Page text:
2. 5 out of 5

    Allison

    Napoleon. Now there's a name that comes with some preconceptions. It's difficult to get around the power of history and legend to get a glimpse at the complicated human behind it all, but FINDING NAPOLEON manages it—and manages it beautifully. The book follows Napoleon and his entourage through his final years in exile on the island of St. Helena, a period I had heard about in passing but really knew very little about. There are thwarted escape attempts and intrigue, including an attempted slave Napoleon. Now there's a name that comes with some preconceptions. It's difficult to get around the power of history and legend to get a glimpse at the complicated human behind it all, but FINDING NAPOLEON manages it—and manages it beautifully. The book follows Napoleon and his entourage through his final years in exile on the island of St. Helena, a period I had heard about in passing but really knew very little about. There are thwarted escape attempts and intrigue, including an attempted slave revolt, which I enjoyed enormously. But the real triumph of FINDING NAPOLEON is the creation of Napoleon himself as a complete man: tired, proud, ornery, regretful, determined, resigned. The author brings him to life masterfully. We don't excuse his excesses or missteps, but we start to think we can understand them. The book also makes beautiful use of the conceit of a novel the historical Napoleon started writing in his twenties. It's fascinating to see Napoleon engaging in his own myth-making, while at the same time trying to make sense of his own history as he arrives at the end of his life. As a less-important note, I am now obsessed with the character of Cipriani and will need to do my own side research into this quirky and suspicious man. Historical fiction fans and Napoleonic enthusiasts will love FINDING NAPOLEON. I did!

  3. 5 out of 5

    Rachel

    Finding Napoleon by Margaret Rodenberg is an excellent historical fiction novel that depicts the last few years of Napoleon’s life in exile on St. Helena, his little-known and rumored last love Albine de Montholon, and an extension of a partial manuscript that was written by the man himself (Clisson). This novel is beyond thought-provoking, unique, and honestly stunning. It is ingenious the way the author was able to take fact, fiction, and create a novel within a novel to bring us an impressive Finding Napoleon by Margaret Rodenberg is an excellent historical fiction novel that depicts the last few years of Napoleon’s life in exile on St. Helena, his little-known and rumored last love Albine de Montholon, and an extension of a partial manuscript that was written by the man himself (Clisson). This novel is beyond thought-provoking, unique, and honestly stunning. It is ingenious the way the author was able to take fact, fiction, and create a novel within a novel to bring us an impressive piece of work. I only know a few things about Napoleon. I have read books depicting his first loves, but I have never read anything quite like this. It is a wonderful story that kept me enthralled throughout. The author clearly has a passion for the subject and has done her research. What shows is a love-infused gift to the reader that has fiction, historic facts, ill-fated romance, passion, intrigue, and finality. I enjoyed reading the Author’s Note at the end to give me ideas in what was real, what was elaborated on, and what was added in which to create a stunning narrative. 5/5 stars Thank you EW and She Writes Press for this ARC and in return I am submitting my unbiased and voluntary review and opinion. I am posting this review to my GR, Instagram, and Bookbub accounts immediately and will post it to my Amazon, Instagram, and B&N accounts upon publication on 4/6/21.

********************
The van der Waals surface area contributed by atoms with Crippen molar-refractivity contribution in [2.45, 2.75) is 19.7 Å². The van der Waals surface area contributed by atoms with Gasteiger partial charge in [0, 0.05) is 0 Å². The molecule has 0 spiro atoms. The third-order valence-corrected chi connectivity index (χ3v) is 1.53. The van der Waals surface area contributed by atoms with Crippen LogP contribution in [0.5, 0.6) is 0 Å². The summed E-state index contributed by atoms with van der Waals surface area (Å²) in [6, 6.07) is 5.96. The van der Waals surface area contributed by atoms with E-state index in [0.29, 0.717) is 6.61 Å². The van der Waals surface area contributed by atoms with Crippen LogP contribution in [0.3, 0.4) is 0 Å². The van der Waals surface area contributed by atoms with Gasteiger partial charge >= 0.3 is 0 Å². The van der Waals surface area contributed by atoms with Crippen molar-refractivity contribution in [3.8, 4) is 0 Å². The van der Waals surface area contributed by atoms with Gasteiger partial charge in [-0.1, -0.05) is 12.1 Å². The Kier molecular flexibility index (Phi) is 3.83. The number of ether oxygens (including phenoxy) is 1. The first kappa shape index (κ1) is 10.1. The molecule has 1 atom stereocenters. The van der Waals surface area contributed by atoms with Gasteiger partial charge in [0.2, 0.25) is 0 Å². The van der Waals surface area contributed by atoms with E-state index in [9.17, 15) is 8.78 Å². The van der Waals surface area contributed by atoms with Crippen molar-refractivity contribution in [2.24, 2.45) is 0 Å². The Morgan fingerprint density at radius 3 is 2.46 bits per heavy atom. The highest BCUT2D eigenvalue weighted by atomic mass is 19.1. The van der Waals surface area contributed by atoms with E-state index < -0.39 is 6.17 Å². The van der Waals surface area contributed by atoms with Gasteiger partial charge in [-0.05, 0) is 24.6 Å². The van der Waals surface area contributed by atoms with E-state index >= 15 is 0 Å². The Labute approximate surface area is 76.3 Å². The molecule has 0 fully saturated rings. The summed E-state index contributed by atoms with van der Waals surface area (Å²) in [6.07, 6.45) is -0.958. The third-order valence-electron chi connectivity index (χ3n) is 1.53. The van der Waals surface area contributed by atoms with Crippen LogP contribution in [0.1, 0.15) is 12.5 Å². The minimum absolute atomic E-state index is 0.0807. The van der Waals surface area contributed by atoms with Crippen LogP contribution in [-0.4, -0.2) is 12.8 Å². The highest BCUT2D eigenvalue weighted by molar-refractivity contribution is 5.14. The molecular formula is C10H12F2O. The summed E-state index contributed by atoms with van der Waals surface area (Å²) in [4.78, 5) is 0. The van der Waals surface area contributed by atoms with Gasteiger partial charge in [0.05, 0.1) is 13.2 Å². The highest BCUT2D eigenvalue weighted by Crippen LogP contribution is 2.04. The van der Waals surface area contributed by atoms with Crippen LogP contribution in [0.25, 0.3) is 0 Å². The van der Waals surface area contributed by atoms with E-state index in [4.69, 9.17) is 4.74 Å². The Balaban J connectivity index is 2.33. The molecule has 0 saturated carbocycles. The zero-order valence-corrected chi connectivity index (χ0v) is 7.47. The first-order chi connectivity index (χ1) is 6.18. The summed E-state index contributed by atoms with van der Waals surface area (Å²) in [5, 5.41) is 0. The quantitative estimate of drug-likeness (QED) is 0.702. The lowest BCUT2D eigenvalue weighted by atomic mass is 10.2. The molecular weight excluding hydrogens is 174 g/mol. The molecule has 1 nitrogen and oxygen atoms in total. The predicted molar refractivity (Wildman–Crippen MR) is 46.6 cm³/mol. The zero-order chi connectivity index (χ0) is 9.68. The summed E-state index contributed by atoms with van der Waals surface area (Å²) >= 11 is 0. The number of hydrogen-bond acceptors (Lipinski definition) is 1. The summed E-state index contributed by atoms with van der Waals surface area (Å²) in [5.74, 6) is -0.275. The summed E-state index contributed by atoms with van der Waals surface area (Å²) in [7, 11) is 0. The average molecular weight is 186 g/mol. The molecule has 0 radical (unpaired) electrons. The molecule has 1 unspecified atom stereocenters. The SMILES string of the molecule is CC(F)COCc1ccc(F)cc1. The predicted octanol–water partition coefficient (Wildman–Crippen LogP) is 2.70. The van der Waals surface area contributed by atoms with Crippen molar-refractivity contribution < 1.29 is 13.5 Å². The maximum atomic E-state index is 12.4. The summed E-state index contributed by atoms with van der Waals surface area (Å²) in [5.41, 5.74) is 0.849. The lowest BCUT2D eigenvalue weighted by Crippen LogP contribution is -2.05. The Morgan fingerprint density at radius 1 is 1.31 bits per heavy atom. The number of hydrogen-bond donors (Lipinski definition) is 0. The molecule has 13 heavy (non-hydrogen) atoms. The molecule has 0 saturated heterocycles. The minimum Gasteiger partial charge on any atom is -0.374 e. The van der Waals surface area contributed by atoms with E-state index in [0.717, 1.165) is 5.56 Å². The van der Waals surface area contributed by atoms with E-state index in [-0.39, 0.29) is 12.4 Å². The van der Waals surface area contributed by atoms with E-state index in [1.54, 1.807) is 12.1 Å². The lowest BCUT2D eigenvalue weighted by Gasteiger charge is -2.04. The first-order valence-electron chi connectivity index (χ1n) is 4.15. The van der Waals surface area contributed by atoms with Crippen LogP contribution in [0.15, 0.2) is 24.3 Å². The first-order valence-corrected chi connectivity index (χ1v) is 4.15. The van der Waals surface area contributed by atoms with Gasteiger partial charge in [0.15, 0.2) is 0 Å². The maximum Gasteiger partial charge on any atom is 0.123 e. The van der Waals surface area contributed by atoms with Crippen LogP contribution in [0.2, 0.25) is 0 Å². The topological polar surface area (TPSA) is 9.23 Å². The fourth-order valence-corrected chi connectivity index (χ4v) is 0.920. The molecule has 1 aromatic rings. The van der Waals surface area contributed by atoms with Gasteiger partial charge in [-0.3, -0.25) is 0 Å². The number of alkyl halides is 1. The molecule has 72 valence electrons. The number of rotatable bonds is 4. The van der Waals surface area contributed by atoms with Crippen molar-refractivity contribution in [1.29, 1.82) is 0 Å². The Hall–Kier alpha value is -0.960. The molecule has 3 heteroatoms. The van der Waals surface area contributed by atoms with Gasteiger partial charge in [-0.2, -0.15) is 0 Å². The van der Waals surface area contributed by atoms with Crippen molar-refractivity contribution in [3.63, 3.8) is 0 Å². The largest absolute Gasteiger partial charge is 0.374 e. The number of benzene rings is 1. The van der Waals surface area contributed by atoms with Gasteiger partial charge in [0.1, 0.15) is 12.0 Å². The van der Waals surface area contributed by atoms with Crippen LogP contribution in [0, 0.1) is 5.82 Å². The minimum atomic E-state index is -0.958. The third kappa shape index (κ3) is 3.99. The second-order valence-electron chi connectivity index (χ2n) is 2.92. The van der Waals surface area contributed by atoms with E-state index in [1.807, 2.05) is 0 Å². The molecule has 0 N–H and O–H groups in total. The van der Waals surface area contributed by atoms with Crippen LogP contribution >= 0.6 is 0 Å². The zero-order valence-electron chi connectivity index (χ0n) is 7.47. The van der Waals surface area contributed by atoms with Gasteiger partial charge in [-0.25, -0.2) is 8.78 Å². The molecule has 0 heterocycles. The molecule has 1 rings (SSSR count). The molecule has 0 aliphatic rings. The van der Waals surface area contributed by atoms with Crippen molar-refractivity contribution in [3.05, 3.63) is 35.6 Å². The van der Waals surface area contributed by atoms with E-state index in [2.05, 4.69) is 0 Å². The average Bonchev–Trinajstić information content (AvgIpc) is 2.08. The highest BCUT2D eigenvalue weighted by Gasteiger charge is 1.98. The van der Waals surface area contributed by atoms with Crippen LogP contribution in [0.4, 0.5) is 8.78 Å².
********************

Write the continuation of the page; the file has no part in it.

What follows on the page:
4. 4 out of 5

    Chelsie

    This was a fascinating novel. I did not know much about Napoleon before reading this book, and although it is historical fiction, I learned a lot. I also really loved how the author wrote about St. Helena Island. It doesn’t sound as bad as what Napoleon had felt about it, although I guess it would be different if you were extradited to a place, versus going for pleasure. Napoleon is extradited to St. Helena Island, which is located in the South Atlantic, thousands of miles from any other land. It This was a fascinating novel. I did not know much about Napoleon before reading this book, and although it is historical fiction, I learned a lot. I also really loved how the author wrote about St. Helena Island. It doesn’t sound as bad as what Napoleon had felt about it, although I guess it would be different if you were extradited to a place, versus going for pleasure. Napoleon is extradited to St. Helena Island, which is located in the South Atlantic, thousands of miles from any other land. It took weeks by ship to get there. Napoleon and an entourage that went with him all unload and soon took over the island. He was quickly found a place to live, and it was changed to accommodate his wishes for the time being. Meanwhile, he is writing his romance novel that he had started, that no one knew about and often thinks about how to back to the mainland and to get his son back. After this, it seems his life in a way fell apart. There are rumors he took on a mistress which caused heartache and pain in that he was never sure if he could trust her or not, but his heart had fell for her. He often was not sure who of his entourage he should trust and was worried about being poisoned or done in by someone. He seemed to be a bit of a self loather, but yet was consumed on how to get back to his son and mother. It was kind of sad, how he had to live out the rest of his life, although he brought it upon himself. I really enjoyed reading this novel, and would be interested in reading more about Napoleon’s younger years. He seemed to be a man of feelings, but also a man of war for what was right. I really enjoyed reading about the various people of St. Helena’s island and about the island itself. Thank you to She Writes Press for the free novel.